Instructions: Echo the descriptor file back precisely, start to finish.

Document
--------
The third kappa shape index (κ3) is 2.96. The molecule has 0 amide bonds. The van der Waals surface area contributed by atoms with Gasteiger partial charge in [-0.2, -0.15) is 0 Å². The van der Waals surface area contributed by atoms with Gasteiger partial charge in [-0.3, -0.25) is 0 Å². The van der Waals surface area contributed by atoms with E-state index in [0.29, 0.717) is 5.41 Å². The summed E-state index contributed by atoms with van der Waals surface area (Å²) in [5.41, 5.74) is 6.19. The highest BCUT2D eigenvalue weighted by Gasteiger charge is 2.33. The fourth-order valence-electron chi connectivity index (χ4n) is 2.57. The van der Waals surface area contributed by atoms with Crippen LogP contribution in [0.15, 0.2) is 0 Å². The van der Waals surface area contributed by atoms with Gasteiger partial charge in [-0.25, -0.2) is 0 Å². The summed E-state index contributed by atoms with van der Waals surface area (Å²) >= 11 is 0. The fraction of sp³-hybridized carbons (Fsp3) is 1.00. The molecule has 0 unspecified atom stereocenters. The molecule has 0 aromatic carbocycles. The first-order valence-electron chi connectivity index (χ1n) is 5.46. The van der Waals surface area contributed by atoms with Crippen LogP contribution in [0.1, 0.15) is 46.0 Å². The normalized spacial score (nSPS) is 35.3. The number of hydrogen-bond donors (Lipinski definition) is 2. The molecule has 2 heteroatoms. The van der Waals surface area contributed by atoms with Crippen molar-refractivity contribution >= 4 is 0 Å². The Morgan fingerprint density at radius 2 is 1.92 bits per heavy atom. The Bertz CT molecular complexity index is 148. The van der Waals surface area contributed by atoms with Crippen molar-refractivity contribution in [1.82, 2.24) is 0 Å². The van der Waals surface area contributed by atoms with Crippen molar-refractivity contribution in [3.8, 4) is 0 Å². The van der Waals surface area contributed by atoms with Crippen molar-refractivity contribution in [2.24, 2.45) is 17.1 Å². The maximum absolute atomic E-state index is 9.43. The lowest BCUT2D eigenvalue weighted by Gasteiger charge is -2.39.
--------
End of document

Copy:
The third kappa shape index (κ3) is 2.96. The molecule has 0 amide bonds. The van der Waals surface area contributed by atoms with Gasteiger partial charge in [-0.2, -0.15) is 0 Å². The van der Waals surface area contributed by atoms with Gasteiger partial charge in [-0.3, -0.25) is 0 Å². The van der Waals surface area contributed by atoms with E-state index in [0.29, 0.717) is 5.41 Å². The summed E-state index contributed by atoms with van der Waals surface area (Å²) in [5.41, 5.74) is 6.19. The highest BCUT2D eigenvalue weighted by Gasteiger charge is 2.33. The fourth-order valence-electron chi connectivity index (χ4n) is 2.57. The van der Waals surface area contributed by atoms with Crippen LogP contribution in [0.15, 0.2) is 0 Å². The van der Waals surface area contributed by atoms with Gasteiger partial charge in [-0.25, -0.2) is 0 Å². The summed E-state index contributed by atoms with van der Waals surface area (Å²) >= 11 is 0. The fraction of sp³-hybridized carbons (Fsp3) is 1.00. The molecule has 0 unspecified atom stereocenters. The molecule has 0 aromatic carbocycles. The first-order valence-electron chi connectivity index (χ1n) is 5.46. The van der Waals surface area contributed by atoms with Crippen LogP contribution in [0.1, 0.15) is 46.0 Å². The normalized spacial score (nSPS) is 35.3. The number of hydrogen-bond donors (Lipinski definition) is 2. The molecule has 2 heteroatoms. The van der Waals surface area contributed by atoms with Crippen molar-refractivity contribution >= 4 is 0 Å². The Morgan fingerprint density at radius 2 is 1.92 bits per heavy atom. The Bertz CT molecular complexity index is 148. The van der Waals surface area contributed by atoms with Crippen molar-refractivity contribution in [1.82, 2.24) is 0 Å². The van der Waals surface area contributed by atoms with Crippen molar-refractivity contribution in [3.8, 4) is 0 Å². The van der Waals surface area contributed by atoms with Crippen molar-refractivity contribution in [2.24, 2.45) is 17.1 Å². The maximum absolute atomic E-state index is 9.43. The lowest BCUT2D eigenvalue weighted by Gasteiger charge is -2.39.